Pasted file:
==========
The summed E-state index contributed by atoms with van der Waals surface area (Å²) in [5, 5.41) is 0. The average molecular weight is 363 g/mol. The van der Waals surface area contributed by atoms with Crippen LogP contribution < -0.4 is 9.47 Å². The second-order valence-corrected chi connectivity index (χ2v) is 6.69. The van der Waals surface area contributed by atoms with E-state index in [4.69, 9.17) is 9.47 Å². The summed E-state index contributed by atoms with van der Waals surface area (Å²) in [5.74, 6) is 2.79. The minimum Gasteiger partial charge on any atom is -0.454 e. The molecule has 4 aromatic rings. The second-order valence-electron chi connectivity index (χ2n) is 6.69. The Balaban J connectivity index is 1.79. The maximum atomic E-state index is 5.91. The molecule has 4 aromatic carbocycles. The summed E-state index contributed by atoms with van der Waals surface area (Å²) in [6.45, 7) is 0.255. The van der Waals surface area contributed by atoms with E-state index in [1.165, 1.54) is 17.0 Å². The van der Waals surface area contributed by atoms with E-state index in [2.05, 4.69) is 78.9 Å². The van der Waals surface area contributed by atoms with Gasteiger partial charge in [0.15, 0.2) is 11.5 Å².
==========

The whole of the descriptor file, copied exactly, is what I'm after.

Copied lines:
The summed E-state index contributed by atoms with van der Waals surface area (Å²) in [5, 5.41) is 0. The average molecular weight is 363 g/mol. The van der Waals surface area contributed by atoms with Crippen LogP contribution < -0.4 is 9.47 Å². The second-order valence-corrected chi connectivity index (χ2v) is 6.69. The van der Waals surface area contributed by atoms with E-state index in [4.69, 9.17) is 9.47 Å². The summed E-state index contributed by atoms with van der Waals surface area (Å²) in [5.74, 6) is 2.79. The minimum Gasteiger partial charge on any atom is -0.454 e. The molecule has 4 aromatic rings. The second-order valence-electron chi connectivity index (χ2n) is 6.69. The Balaban J connectivity index is 1.79. The maximum atomic E-state index is 5.91. The molecule has 4 aromatic carbocycles. The summed E-state index contributed by atoms with van der Waals surface area (Å²) in [6.45, 7) is 0.255. The van der Waals surface area contributed by atoms with E-state index in [1.165, 1.54) is 17.0 Å². The van der Waals surface area contributed by atoms with E-state index in [2.05, 4.69) is 78.9 Å². The van der Waals surface area contributed by atoms with Gasteiger partial charge in [0.15, 0.2) is 11.5 Å².